Having decided that the district court appropriately limited the resentencing proceeding to the single issue of whether the unadjudicated state, nolo contendere disposition was included properly in Tamayo's Sentencing Guidelines criminal history under Rockman, we now determine whether the district court correctly resolved that issue. “[W]hether a particular guideline applies to a given set of facts is a question of law ․ subject to de novo review.” United States v. Shriver, 967 F.2d 572, 574 (11th Cir.1992). In Rockman, our court held that a plea of nolo contendere to a prior offense in state court, where the court withheld adjudication of guilt, is a diversionary disposition and properly calculated in a convicted defendant's criminal history under U.S.S.G. § 4A1.1(c). “A diversionary disposition resulting from a finding or admission of guilt, or a plea of nolo contendere, in a judicial proceeding is counted as a sentence under § 4A1.1(c) even if a conviction is not formally entered․” U.S.S.G. § 4A1.2(f). In concluding that such a diversionary disposition counts in a convicted defendant's criminal history, our court endorsed the reasoning behind the Sentencing Guidelines policy rendering this result: “ ‘This [counting of the prior offense] reflects a policy that defendants who receive the benefit of a rehabilitative sentence and continue to commit crimes should not be treated with further leniency.’ ” Rockman, 993 F.2d at 814 (quoting U.S.S.G. § 4A1.2(f), comment. (n. 9)). Because Rockman is factually aligned with this case as to the state nolo contendere plea, where adjudication was withheld, the same legal result or interpretation of the Sentencing Guidelines in Rockman controls Tamayo's case. Additionally, our court specifically has held that a Florida nolo contendere plea, where adjudication was withheld, is a conviction supporting an enhanced sentence under the federal statutes and the Sentencing Guidelines. United States v. Mejias, 47 F.3d 401, 404 (11th Cir.1995) (per curiam) (addressing 21 U.S.C. § 841(b)(1)(B)); United States v. Jones, 910 F.2d 760, 761 (11th Cir.1990) (per curiam) (addressing U.S.S.G. § 4B1.1). Thus, the district court properly determined that Tamayo's unadjudicated state nolo contendere plea was a diversionary disposition under Rockman.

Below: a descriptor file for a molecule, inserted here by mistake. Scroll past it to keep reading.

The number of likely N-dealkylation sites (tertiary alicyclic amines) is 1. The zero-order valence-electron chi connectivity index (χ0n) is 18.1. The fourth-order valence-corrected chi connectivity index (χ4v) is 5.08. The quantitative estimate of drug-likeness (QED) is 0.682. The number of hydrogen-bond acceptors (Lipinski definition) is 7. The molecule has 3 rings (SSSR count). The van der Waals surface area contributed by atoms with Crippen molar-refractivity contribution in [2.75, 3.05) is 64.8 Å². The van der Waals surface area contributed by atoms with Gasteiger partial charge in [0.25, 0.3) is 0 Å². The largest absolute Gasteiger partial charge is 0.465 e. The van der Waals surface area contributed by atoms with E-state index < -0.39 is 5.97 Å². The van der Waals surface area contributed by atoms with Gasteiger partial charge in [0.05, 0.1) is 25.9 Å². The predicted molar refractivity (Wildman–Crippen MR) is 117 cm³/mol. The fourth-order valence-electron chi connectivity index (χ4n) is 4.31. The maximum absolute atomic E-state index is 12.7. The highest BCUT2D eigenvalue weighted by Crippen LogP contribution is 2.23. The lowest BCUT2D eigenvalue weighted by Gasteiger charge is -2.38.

Tamayo's alternative, invalidity argument as to the judicially unsigned state disposition was raised in his resentencing memorandum and at the resentencing proceeding by his appellate counsel, who contends that the nolo contendere disposition is a nullity because it was unsigned by the state judge.9 Concerning this particular issue, the district judge asked Tamayo's counsel at his resentencing if she had any case authority for the proposition that an unsigned state disposition was invalid and unenforceable to which the counsel responded that she did not.10 Although the district judge ruled that the unsigned state nolo contendere disposition was includable in Tamayo's criminal history in the absence of contrary authority, she allowed Tamayo's counsel ten days to locate cases to support the invalidity proposition:
THE COURT: Now, I would like to say this about the issue that was presented today. I'm going to order the Marshal to cause Mr. Tamayo to remain in the district for a period of ten days. And if there are any case decisions about the fact that the judgment and conviction order was unsigned, but the court otherwise finds it was a conviction that you wish to bring to my attention within that ten-day period, you may do so.
R8-12-13. Tamayo's counsel filed no authority with the court during this ten-day period.